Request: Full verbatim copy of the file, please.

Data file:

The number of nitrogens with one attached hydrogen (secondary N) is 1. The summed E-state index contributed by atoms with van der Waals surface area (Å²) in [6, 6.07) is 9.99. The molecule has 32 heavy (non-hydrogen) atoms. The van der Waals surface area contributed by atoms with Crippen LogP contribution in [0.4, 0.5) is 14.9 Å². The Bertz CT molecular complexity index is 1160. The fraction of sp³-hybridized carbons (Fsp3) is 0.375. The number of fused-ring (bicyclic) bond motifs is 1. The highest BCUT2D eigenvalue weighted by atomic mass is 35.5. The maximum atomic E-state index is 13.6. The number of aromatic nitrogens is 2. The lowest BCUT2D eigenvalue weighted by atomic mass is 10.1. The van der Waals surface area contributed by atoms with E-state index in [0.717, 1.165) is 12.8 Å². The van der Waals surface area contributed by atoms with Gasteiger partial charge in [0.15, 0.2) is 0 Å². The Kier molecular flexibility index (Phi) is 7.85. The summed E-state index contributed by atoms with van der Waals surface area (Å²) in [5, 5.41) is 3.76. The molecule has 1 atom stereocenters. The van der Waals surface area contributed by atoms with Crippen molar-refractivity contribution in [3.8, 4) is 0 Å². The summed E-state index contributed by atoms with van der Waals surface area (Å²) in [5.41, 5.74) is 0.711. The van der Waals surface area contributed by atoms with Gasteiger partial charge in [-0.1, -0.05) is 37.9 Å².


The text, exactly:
The number of nitrogens with one attached hydrogen (secondary N) is 1. The summed E-state index contributed by atoms with van der Waals surface area (Å²) in [6, 6.07) is 9.99. The molecule has 32 heavy (non-hydrogen) atoms. The van der Waals surface area contributed by atoms with Crippen LogP contribution in [0.4, 0.5) is 14.9 Å². The Bertz CT molecular complexity index is 1160. The fraction of sp³-hybridized carbons (Fsp3) is 0.375. The number of fused-ring (bicyclic) bond motifs is 1. The highest BCUT2D eigenvalue weighted by atomic mass is 35.5. The maximum atomic E-state index is 13.6. The number of aromatic nitrogens is 2. The lowest BCUT2D eigenvalue weighted by atomic mass is 10.1. The van der Waals surface area contributed by atoms with E-state index in [0.717, 1.165) is 12.8 Å². The van der Waals surface area contributed by atoms with Gasteiger partial charge in [0.15, 0.2) is 0 Å². The Kier molecular flexibility index (Phi) is 7.85. The summed E-state index contributed by atoms with van der Waals surface area (Å²) in [5, 5.41) is 3.76. The molecule has 1 atom stereocenters. The van der Waals surface area contributed by atoms with Crippen molar-refractivity contribution in [3.8, 4) is 0 Å². The summed E-state index contributed by atoms with van der Waals surface area (Å²) in [5.41, 5.74) is 0.711. The van der Waals surface area contributed by atoms with Gasteiger partial charge in [-0.1, -0.05) is 37.9 Å².